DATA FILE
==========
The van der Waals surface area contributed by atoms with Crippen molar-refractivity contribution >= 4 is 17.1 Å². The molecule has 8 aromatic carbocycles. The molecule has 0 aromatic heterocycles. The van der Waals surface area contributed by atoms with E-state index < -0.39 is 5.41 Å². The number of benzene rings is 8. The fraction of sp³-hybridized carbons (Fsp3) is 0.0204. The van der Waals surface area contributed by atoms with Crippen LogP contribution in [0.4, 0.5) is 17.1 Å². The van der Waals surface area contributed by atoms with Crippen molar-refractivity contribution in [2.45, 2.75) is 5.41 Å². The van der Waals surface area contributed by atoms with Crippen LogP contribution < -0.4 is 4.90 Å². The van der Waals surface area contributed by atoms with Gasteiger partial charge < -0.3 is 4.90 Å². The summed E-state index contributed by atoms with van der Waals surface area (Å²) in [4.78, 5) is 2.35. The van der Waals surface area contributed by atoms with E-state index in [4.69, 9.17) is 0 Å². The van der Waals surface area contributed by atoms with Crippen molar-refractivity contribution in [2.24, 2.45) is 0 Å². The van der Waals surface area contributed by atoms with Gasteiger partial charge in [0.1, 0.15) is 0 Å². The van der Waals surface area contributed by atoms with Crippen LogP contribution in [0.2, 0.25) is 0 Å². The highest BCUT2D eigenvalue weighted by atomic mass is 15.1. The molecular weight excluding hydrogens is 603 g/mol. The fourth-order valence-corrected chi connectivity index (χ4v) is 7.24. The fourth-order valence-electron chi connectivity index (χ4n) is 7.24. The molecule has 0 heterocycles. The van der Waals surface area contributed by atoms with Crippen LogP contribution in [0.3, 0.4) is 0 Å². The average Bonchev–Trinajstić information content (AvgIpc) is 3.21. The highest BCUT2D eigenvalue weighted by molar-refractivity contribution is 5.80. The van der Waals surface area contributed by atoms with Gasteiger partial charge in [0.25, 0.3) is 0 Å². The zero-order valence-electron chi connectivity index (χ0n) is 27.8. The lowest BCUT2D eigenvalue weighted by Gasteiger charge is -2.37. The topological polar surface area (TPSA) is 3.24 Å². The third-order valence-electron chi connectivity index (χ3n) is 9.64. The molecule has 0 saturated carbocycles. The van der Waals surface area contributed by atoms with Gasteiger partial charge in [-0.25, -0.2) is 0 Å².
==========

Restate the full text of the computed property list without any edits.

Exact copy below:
The van der Waals surface area contributed by atoms with Crippen molar-refractivity contribution >= 4 is 17.1 Å². The molecule has 8 aromatic carbocycles. The molecule has 0 aromatic heterocycles. The van der Waals surface area contributed by atoms with E-state index < -0.39 is 5.41 Å². The number of benzene rings is 8. The fraction of sp³-hybridized carbons (Fsp3) is 0.0204. The van der Waals surface area contributed by atoms with Crippen LogP contribution in [0.4, 0.5) is 17.1 Å². The van der Waals surface area contributed by atoms with Crippen molar-refractivity contribution in [2.45, 2.75) is 5.41 Å². The van der Waals surface area contributed by atoms with Crippen LogP contribution < -0.4 is 4.90 Å². The van der Waals surface area contributed by atoms with Gasteiger partial charge < -0.3 is 4.90 Å². The summed E-state index contributed by atoms with van der Waals surface area (Å²) in [4.78, 5) is 2.35. The van der Waals surface area contributed by atoms with E-state index in [4.69, 9.17) is 0 Å². The van der Waals surface area contributed by atoms with Crippen molar-refractivity contribution in [2.24, 2.45) is 0 Å². The van der Waals surface area contributed by atoms with Gasteiger partial charge in [0.1, 0.15) is 0 Å². The van der Waals surface area contributed by atoms with Crippen LogP contribution in [0.2, 0.25) is 0 Å². The highest BCUT2D eigenvalue weighted by atomic mass is 15.1. The molecular weight excluding hydrogens is 603 g/mol. The fourth-order valence-corrected chi connectivity index (χ4v) is 7.24. The fourth-order valence-electron chi connectivity index (χ4n) is 7.24. The molecule has 0 heterocycles. The van der Waals surface area contributed by atoms with Crippen LogP contribution in [0.3, 0.4) is 0 Å². The average Bonchev–Trinajstić information content (AvgIpc) is 3.21. The highest BCUT2D eigenvalue weighted by molar-refractivity contribution is 5.80. The van der Waals surface area contributed by atoms with Gasteiger partial charge in [0.25, 0.3) is 0 Å². The zero-order valence-electron chi connectivity index (χ0n) is 27.8. The lowest BCUT2D eigenvalue weighted by Gasteiger charge is -2.37. The topological polar surface area (TPSA) is 3.24 Å². The third-order valence-electron chi connectivity index (χ3n) is 9.64. The molecule has 0 saturated carbocycles. The van der Waals surface area contributed by atoms with Gasteiger partial charge in [-0.25, -0.2) is 0 Å².